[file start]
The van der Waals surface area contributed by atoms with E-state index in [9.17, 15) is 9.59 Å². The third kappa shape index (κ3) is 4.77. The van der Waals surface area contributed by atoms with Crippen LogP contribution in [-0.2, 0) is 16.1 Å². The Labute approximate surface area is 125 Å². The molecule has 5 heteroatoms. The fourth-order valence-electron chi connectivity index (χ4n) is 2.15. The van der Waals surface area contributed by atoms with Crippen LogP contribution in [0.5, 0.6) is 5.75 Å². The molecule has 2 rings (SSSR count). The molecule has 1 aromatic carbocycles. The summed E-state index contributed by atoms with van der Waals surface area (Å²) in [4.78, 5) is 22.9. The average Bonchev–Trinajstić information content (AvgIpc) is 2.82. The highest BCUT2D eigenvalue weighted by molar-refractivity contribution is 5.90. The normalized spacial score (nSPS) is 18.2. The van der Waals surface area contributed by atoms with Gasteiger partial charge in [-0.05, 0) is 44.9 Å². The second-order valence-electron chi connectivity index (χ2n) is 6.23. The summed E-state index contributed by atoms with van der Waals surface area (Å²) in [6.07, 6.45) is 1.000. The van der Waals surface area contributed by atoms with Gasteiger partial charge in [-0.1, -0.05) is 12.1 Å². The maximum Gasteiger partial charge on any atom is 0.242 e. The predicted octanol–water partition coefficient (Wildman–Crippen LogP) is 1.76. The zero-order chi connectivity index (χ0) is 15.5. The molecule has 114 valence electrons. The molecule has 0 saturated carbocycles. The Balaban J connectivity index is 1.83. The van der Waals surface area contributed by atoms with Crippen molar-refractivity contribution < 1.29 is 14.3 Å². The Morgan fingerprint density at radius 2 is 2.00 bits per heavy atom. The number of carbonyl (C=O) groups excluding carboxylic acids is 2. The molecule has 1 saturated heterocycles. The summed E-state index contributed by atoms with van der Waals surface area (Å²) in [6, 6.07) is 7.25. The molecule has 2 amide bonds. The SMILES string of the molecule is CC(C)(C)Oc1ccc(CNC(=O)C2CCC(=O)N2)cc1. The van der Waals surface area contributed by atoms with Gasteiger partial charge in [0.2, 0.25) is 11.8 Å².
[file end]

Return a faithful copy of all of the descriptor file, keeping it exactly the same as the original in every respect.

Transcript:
The van der Waals surface area contributed by atoms with E-state index in [9.17, 15) is 9.59 Å². The third kappa shape index (κ3) is 4.77. The van der Waals surface area contributed by atoms with Crippen LogP contribution in [-0.2, 0) is 16.1 Å². The Labute approximate surface area is 125 Å². The molecule has 5 heteroatoms. The fourth-order valence-electron chi connectivity index (χ4n) is 2.15. The van der Waals surface area contributed by atoms with Crippen LogP contribution in [0.5, 0.6) is 5.75 Å². The molecule has 2 rings (SSSR count). The molecule has 1 aromatic carbocycles. The summed E-state index contributed by atoms with van der Waals surface area (Å²) in [4.78, 5) is 22.9. The average Bonchev–Trinajstić information content (AvgIpc) is 2.82. The highest BCUT2D eigenvalue weighted by molar-refractivity contribution is 5.90. The normalized spacial score (nSPS) is 18.2. The van der Waals surface area contributed by atoms with Gasteiger partial charge in [-0.05, 0) is 44.9 Å². The second-order valence-electron chi connectivity index (χ2n) is 6.23. The summed E-state index contributed by atoms with van der Waals surface area (Å²) in [6.07, 6.45) is 1.000. The van der Waals surface area contributed by atoms with Gasteiger partial charge in [-0.1, -0.05) is 12.1 Å². The maximum Gasteiger partial charge on any atom is 0.242 e. The predicted octanol–water partition coefficient (Wildman–Crippen LogP) is 1.76. The zero-order chi connectivity index (χ0) is 15.5. The molecule has 114 valence electrons. The molecule has 0 saturated carbocycles. The Balaban J connectivity index is 1.83. The van der Waals surface area contributed by atoms with Crippen molar-refractivity contribution < 1.29 is 14.3 Å². The Morgan fingerprint density at radius 2 is 2.00 bits per heavy atom. The number of carbonyl (C=O) groups excluding carboxylic acids is 2. The molecule has 1 saturated heterocycles. The summed E-state index contributed by atoms with van der Waals surface area (Å²) in [6, 6.07) is 7.25. The molecule has 2 amide bonds. The SMILES string of the molecule is CC(C)(C)Oc1ccc(CNC(=O)C2CCC(=O)N2)cc1. The van der Waals surface area contributed by atoms with Gasteiger partial charge in [0.2, 0.25) is 11.8 Å².